Throughout the month of September, as part of our series on Privacy, Surveillance and Prison Reform, we invited artists to submit work that questions government authority and power over our privacy, both in and out of the prison system.
The top eight selections, each of whom will receive $500, have now been chosen. We are pleased to announce those selections below!
Artist Statement: “Familiar” points explicitly to the 2015 massive hack of prisoner phone calls, a story covered by The Intercept. The leak exposed serious violations of attorney-client privilege and also raised questions regarding privacy rights of incarcerated persons. I focused on this particular incident in my hive but, if we take a step back, the whole picture reveals the same. We are living in an era of global mass surveillance in which, paradoxically, extimacy reached its highest level. It feels like all our actions are transformed in stored and filtered data that ultimately will turn against us.
Taietzel Ticalos is based in Romania, Bucharest.
Artist Statement: Over 100 security camera feeds from all over the nation’s capital reveal nothing about the surveillance state – except its banality.
Maxim Leyzerovich is based in Washington, DC.
Artist Statement: Binary Code, is a performance based project that seeks to critique the ways that we engage in discourse surrounding the issues of surveillance and prison reform. With the vast amount of information provided by the internet; access to the narratives of others, and the documentation of traumas inflicted upon black and brown bodies, are quantified, collected, and encrypted, while the lived experiences of people are extracted and glossed over. With this project I wanted to bring remembrance to those who are living, and those who have passed through mourning, self reflection, and a challenge to express our support that goes beyond conversation.
Binary Code, aka Redeem, lives in Florida.
Artist Statement: The piece “wen yr surveillance drone discovers the art of dance” is part of a series created entirely out of FBI drone surveillance footage captured during the protests in Baltimore following the death of Freddie Gray. It was inspired by Harun Farocki’s work with “operational images,” which explored the way computerized systems, like weapon and surveillance systems, see and understand visual information. The idea behind the piece is to find and crystallize fleeting moments of inoperancy captured on the drone’s surveillance feed. These moments are comprised of glitches, maneuvers, and contingencies, such as the instance when the drone captures an impromptu skating performance, creating an image that upends the official narrative of criminal protesters in a “war zone.” The panoptic gaze of a surveillance drone is recast as a that of a spectator witnessing a performance piece.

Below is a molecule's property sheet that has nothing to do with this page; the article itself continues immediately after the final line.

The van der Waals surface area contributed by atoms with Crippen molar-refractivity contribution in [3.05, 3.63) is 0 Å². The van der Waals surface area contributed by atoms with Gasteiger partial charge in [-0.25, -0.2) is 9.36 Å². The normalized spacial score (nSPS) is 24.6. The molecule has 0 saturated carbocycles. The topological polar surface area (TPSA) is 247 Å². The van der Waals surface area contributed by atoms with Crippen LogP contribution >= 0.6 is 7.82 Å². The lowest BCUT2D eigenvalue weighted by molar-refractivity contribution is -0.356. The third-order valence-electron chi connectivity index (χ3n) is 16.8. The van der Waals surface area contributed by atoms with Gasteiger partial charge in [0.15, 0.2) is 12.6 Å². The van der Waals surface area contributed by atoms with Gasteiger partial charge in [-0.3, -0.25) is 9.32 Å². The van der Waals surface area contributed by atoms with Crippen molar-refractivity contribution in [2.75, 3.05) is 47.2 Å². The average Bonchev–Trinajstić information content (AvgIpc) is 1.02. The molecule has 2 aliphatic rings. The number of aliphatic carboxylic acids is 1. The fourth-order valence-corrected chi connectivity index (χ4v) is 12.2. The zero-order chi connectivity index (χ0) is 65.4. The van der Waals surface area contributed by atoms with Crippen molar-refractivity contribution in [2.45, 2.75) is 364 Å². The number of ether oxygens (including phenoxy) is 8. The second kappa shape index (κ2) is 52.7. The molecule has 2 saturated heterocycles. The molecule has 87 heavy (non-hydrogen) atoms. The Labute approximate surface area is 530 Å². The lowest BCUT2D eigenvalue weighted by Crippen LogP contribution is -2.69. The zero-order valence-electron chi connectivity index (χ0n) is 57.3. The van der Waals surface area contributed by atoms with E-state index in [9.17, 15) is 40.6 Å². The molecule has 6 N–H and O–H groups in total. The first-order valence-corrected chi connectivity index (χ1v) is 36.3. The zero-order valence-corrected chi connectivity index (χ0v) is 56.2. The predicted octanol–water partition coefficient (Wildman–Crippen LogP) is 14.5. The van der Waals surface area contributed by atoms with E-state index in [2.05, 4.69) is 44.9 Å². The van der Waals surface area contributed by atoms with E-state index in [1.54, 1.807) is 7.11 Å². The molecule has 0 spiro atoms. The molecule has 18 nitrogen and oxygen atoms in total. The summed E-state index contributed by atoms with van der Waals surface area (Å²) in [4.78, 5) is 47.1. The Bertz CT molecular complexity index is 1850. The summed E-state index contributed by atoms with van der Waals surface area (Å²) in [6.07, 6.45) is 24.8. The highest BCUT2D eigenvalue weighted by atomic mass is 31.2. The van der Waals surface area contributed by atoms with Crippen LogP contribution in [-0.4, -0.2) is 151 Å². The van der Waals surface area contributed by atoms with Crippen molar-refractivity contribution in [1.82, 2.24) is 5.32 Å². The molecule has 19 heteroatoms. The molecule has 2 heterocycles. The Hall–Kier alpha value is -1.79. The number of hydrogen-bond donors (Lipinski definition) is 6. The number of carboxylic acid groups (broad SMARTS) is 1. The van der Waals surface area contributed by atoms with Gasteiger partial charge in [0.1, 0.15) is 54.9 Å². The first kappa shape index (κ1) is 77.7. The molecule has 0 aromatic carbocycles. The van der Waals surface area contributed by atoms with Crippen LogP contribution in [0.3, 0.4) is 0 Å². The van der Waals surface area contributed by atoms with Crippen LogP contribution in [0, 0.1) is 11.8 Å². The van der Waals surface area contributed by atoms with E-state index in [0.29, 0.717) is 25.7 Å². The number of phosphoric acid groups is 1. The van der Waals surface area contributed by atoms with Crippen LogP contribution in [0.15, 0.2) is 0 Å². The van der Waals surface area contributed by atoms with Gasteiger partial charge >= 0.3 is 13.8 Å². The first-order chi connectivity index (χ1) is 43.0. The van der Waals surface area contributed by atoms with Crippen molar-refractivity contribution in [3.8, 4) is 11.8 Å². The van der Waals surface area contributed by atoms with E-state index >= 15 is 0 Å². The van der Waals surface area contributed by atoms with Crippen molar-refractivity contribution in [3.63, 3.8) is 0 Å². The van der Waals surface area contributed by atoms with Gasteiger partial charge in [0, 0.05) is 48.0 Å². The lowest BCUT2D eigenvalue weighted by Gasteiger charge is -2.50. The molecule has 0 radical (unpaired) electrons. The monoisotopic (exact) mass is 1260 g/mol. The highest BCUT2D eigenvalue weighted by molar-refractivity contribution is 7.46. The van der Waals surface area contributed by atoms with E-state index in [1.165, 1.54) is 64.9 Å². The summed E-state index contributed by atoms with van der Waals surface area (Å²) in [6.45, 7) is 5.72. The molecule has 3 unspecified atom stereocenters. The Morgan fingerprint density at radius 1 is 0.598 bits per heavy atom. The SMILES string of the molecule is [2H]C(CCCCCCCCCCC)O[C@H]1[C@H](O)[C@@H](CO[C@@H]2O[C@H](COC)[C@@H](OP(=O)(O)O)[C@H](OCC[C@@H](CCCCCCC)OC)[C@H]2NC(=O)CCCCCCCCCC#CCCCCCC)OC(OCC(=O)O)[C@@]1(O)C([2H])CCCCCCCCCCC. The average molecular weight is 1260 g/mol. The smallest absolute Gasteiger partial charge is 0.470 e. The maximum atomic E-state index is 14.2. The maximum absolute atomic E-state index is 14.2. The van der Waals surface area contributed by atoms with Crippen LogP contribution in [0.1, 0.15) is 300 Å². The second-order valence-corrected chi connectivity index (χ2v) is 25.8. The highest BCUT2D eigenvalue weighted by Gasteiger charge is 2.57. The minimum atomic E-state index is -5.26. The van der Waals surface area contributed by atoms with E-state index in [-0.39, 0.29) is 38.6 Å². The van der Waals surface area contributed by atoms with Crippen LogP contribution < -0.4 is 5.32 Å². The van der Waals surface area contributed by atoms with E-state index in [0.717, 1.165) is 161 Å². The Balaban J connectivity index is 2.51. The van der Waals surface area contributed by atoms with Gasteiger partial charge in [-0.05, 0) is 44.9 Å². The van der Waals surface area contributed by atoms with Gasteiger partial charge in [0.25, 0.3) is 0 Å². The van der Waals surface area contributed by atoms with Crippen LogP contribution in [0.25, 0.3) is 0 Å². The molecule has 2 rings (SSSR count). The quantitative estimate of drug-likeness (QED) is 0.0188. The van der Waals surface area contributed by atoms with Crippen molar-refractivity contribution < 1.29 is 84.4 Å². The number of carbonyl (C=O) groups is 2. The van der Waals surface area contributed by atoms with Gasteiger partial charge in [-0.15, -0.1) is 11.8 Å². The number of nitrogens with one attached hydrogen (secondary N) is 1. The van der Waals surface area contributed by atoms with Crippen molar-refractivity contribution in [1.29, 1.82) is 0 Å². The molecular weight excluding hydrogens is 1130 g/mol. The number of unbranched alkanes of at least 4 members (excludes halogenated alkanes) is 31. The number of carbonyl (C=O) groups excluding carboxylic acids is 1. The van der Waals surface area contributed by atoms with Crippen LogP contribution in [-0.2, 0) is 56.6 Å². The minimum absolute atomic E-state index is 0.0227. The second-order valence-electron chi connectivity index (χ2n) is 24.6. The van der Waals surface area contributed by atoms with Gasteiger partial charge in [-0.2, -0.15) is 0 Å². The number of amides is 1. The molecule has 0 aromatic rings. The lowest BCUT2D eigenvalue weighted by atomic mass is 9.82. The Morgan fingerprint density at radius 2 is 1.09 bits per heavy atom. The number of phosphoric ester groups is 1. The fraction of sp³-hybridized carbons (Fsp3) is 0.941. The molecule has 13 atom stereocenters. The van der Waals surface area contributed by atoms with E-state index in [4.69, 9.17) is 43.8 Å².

Sabato Visconti is a Brazilian artist living in Western Massachusetts.
Artist Statement: Vulnerability and Closeness: Preliminary Findings on Privacy, Power, and Surveillance is part of a larger ongoing project in which Livio & Merz investigate the implications of making both their emotional and data selves vulnerable, while simultaneously testing new, interdisciplinary modes of conducting research. In this iteration of the project, they have archived their intimate live-streamed hangouts, left digital care packages, and presented the entirety of their text-based communications, examining the dissonance between our vulnerability to corporate and governmental entities and the barriers to vulnerability towards ourselves, each other, and the public.
independent variable, aka Maya Livio & JP Merz, live in Boulder, CO and Minneapolis, MN, respectively.
Artist Statement: With “Mexico is Dissapearing” we look to the distopia of law and order that is Mexico. We are in a war between law and criminals where in reality we cannot tell apart who is the law and who is the criminals.
Broken English is a collective post-editorial project based at Serapio Rendón in México City. The editors are the TextJockeys duo: Pierre Herrera and David Alejandro Martínez, and Canek Zapata. They publish new Latin American literature and try to push the semantic field of language with image and audio and multimedia contents.
Artist Statement: Our online interactions, what we share, how we react becomes data that can be interpreted, stored and accessed by third party apps thus the concept of privacy is slowly lost as you are an active user online.
boivoid, aka Tristan, is based in Bucharest, Romania.
Artist Statement: Spiritus Sancti compares the vulnerable nature of identities in non-Euclidean space; comparing the Medieval concepts of heaven and soul in Christian doctrine to the global virtual space of today. In both cases, self surveillance techniques are enlisted by those in power to prohibit the uprising of those oppressed.
Cat Bluemke also works collectively under the name “Tough Guy Mountain” and lives between Toronto and Chicago.